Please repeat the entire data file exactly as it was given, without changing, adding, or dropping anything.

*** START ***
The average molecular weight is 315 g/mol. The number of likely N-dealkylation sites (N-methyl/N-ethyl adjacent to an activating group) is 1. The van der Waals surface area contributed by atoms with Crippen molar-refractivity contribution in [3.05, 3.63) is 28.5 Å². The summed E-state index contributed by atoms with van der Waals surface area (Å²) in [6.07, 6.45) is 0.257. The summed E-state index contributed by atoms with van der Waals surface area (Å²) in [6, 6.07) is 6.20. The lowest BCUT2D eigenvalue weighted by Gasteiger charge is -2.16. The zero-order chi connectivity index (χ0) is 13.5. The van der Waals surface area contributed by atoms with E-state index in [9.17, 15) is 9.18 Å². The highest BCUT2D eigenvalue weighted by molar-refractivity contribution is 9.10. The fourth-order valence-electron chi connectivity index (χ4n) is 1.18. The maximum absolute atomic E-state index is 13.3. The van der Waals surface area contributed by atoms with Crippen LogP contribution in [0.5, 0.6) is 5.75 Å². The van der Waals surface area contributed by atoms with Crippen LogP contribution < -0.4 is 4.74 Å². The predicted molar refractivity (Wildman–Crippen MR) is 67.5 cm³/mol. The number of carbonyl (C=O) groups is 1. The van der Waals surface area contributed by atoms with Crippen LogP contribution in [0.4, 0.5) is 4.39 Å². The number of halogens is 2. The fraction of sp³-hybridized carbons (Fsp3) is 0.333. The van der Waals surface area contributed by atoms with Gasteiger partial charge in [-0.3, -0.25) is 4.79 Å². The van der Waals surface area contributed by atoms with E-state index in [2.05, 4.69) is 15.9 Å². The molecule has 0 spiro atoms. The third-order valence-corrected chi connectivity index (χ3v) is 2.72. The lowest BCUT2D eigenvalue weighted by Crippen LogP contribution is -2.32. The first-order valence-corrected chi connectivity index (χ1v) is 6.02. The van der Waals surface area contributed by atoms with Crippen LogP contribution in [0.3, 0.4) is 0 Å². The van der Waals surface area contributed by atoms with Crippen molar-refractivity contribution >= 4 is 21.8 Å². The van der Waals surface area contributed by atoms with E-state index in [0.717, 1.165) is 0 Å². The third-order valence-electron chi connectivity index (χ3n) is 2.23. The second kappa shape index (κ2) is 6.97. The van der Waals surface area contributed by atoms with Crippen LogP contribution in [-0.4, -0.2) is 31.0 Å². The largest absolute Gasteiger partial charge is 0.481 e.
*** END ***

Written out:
The average molecular weight is 315 g/mol. The number of likely N-dealkylation sites (N-methyl/N-ethyl adjacent to an activating group) is 1. The van der Waals surface area contributed by atoms with Crippen molar-refractivity contribution in [3.05, 3.63) is 28.5 Å². The summed E-state index contributed by atoms with van der Waals surface area (Å²) in [6.07, 6.45) is 0.257. The summed E-state index contributed by atoms with van der Waals surface area (Å²) in [6, 6.07) is 6.20. The lowest BCUT2D eigenvalue weighted by Gasteiger charge is -2.16. The zero-order chi connectivity index (χ0) is 13.5. The van der Waals surface area contributed by atoms with E-state index in [9.17, 15) is 9.18 Å². The highest BCUT2D eigenvalue weighted by molar-refractivity contribution is 9.10. The fourth-order valence-electron chi connectivity index (χ4n) is 1.18. The maximum absolute atomic E-state index is 13.3. The van der Waals surface area contributed by atoms with Crippen LogP contribution in [0.5, 0.6) is 5.75 Å². The van der Waals surface area contributed by atoms with Crippen LogP contribution < -0.4 is 4.74 Å². The predicted molar refractivity (Wildman–Crippen MR) is 67.5 cm³/mol. The number of carbonyl (C=O) groups is 1. The van der Waals surface area contributed by atoms with Crippen LogP contribution in [0.4, 0.5) is 4.39 Å². The number of halogens is 2. The fraction of sp³-hybridized carbons (Fsp3) is 0.333. The van der Waals surface area contributed by atoms with Gasteiger partial charge in [-0.3, -0.25) is 4.79 Å². The van der Waals surface area contributed by atoms with E-state index in [2.05, 4.69) is 15.9 Å². The molecule has 0 spiro atoms. The third-order valence-corrected chi connectivity index (χ3v) is 2.72. The lowest BCUT2D eigenvalue weighted by Crippen LogP contribution is -2.32. The first-order valence-corrected chi connectivity index (χ1v) is 6.02. The van der Waals surface area contributed by atoms with Crippen LogP contribution in [0.3, 0.4) is 0 Å². The van der Waals surface area contributed by atoms with Crippen molar-refractivity contribution >= 4 is 21.8 Å². The van der Waals surface area contributed by atoms with E-state index in [0.717, 1.165) is 0 Å². The third-order valence-electron chi connectivity index (χ3n) is 2.23. The second kappa shape index (κ2) is 6.97. The van der Waals surface area contributed by atoms with Crippen LogP contribution in [-0.4, -0.2) is 31.0 Å². The largest absolute Gasteiger partial charge is 0.481 e.